Defining and Assessing Adverse Environmental Impact Symposium, 2001View this Special Issue
Research Article | Open Access
Richard McLean, William A. Richkus, Stephen P. Schreiner, David Fluke, "Maryland Power Plant Cooling-Water Intake Regulations and their Application in Evaluation of Adverse Environmental Impact", The Scientific World Journal, vol. 2, Article ID 874652, 11 pages, 2002. https://doi.org/10.1100/tsw.2002.175
Maryland Power Plant Cooling-Water Intake Regulations and their Application in Evaluation of Adverse Environmental Impact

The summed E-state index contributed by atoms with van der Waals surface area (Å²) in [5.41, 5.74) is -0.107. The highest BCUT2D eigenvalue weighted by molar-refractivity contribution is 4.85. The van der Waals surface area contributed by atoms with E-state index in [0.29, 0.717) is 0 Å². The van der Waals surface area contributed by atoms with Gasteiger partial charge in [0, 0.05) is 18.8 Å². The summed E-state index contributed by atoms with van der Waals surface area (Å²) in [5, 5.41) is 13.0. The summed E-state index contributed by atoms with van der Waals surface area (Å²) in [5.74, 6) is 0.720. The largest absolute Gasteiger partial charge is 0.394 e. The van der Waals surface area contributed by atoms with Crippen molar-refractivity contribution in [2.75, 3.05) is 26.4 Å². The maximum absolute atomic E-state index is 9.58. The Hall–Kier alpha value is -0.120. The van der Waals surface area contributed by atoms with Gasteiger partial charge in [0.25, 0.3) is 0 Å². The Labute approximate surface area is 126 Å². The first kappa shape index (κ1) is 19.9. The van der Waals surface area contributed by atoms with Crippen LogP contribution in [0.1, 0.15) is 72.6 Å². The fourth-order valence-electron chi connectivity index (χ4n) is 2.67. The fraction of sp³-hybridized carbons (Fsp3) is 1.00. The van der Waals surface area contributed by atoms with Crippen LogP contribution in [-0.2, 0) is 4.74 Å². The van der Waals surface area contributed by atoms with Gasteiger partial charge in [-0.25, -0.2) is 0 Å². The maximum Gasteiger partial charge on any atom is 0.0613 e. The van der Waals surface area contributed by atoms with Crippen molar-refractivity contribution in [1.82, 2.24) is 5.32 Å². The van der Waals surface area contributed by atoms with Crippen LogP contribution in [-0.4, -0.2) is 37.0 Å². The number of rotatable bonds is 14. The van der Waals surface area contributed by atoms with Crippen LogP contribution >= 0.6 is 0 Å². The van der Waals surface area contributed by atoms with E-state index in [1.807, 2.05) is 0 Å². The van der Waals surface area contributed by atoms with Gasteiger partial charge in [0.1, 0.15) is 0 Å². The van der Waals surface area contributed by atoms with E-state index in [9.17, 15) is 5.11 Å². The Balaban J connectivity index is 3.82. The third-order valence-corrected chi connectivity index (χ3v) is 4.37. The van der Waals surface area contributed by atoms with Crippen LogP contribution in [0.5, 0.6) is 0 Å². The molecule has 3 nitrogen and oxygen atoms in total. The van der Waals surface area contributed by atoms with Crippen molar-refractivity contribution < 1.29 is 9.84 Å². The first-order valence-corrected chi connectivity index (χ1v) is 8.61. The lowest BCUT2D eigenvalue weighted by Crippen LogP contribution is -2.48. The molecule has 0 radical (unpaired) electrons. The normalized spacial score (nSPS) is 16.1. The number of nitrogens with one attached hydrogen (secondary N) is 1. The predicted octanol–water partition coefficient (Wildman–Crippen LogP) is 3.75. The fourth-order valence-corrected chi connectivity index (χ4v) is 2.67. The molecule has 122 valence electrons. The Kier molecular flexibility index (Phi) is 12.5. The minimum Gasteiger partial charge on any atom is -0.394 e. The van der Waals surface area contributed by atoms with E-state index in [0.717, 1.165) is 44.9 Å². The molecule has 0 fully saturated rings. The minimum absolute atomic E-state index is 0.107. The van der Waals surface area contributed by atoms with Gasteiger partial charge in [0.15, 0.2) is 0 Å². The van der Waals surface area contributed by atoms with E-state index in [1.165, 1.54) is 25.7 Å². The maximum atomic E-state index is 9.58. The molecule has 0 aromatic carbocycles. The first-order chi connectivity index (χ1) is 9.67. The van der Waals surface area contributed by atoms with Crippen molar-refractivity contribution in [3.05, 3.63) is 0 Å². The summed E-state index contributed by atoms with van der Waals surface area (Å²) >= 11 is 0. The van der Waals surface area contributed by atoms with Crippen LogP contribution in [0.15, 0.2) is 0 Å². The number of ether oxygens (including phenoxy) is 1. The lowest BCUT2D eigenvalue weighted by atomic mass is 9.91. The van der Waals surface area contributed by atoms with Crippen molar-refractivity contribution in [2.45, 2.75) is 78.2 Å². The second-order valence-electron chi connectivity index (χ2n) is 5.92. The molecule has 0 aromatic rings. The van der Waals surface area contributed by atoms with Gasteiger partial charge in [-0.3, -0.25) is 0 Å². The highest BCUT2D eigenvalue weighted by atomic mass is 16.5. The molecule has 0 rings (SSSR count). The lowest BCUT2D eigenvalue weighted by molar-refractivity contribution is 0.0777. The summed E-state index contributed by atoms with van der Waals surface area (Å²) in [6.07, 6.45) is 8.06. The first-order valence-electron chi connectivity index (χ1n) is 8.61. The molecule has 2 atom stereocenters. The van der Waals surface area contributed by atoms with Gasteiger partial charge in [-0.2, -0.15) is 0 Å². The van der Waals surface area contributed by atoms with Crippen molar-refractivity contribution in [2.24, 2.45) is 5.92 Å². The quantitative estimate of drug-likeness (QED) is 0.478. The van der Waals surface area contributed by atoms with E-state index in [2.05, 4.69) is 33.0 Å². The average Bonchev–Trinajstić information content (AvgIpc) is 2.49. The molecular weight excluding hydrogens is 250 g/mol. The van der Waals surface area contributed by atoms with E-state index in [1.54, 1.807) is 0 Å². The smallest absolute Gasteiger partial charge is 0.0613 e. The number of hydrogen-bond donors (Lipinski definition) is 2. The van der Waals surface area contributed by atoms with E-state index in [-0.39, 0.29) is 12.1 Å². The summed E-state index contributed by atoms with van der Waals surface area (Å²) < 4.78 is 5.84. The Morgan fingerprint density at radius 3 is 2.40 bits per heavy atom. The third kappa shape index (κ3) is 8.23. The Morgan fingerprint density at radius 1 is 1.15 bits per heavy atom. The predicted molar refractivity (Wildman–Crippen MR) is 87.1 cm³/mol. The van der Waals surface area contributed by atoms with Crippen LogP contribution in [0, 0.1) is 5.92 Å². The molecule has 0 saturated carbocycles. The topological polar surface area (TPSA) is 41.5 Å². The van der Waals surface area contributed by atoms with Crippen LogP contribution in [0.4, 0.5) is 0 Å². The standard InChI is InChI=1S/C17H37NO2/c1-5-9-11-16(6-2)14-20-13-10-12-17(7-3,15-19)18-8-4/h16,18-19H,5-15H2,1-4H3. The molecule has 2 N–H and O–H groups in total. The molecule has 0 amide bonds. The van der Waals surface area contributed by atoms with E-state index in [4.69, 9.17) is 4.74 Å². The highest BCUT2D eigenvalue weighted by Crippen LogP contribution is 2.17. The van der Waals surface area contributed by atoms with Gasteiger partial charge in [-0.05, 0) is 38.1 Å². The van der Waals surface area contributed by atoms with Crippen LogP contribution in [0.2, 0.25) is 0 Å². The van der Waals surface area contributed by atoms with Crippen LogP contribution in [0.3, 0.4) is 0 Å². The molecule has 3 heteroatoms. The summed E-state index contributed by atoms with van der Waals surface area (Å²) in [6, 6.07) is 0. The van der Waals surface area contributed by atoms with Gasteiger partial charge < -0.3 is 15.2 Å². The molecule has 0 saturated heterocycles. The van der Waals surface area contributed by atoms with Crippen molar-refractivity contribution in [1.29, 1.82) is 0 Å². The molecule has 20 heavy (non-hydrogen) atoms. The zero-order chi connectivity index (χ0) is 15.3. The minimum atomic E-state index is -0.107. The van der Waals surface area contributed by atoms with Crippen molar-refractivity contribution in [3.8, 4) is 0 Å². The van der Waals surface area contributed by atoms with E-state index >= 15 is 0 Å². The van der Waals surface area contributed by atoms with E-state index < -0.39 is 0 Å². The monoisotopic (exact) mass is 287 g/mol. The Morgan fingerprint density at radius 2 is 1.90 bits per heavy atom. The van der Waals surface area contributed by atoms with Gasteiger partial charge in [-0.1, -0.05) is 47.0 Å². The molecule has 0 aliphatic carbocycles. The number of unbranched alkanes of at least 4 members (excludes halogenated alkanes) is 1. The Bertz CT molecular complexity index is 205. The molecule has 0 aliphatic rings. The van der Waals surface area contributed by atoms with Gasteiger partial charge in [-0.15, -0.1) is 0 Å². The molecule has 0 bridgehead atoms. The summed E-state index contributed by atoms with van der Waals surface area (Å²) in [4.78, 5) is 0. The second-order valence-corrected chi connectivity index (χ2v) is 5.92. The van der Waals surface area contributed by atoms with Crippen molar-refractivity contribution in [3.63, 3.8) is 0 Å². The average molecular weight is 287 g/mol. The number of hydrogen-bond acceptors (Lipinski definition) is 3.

Maryland’s cooling-water intake and discharge regulations, the Code of Maryland Regulations (COMAR) 26.08.03, stem from Sections 316(a) and (b) of the Clean Water Act (CWA). COMAR 26.08.03.05 and litigative and administrative rulings stipulate that the location, design, construction, and capability of cooling-water intake structures must reflect the best technology available (BTA) for minimizing adverse environmental impacts (AEIs), providing that the costs of implementing the BTA are not wholly disproportionate to the expected environmental benefits. Maryland law exempts facilities that withdraw less than 10 million gallons/day (MGD) and less than 20% of stream or net flow by the intake. If not exempt, BTA must be installed if the cost of doing so is less than five times the value of fish impinged annually. Through site-specific studies and the use of a Spawning and Nursery Area of Consequence (SNAC) model applied to Representative Important Species, several power plants were evaluated to determine if they have had an adverse effect on spawning and nursery areas of consequence. Examples of application of the Maryland law to a number of power plants in the state are presented, together with the outcome of their evaluation.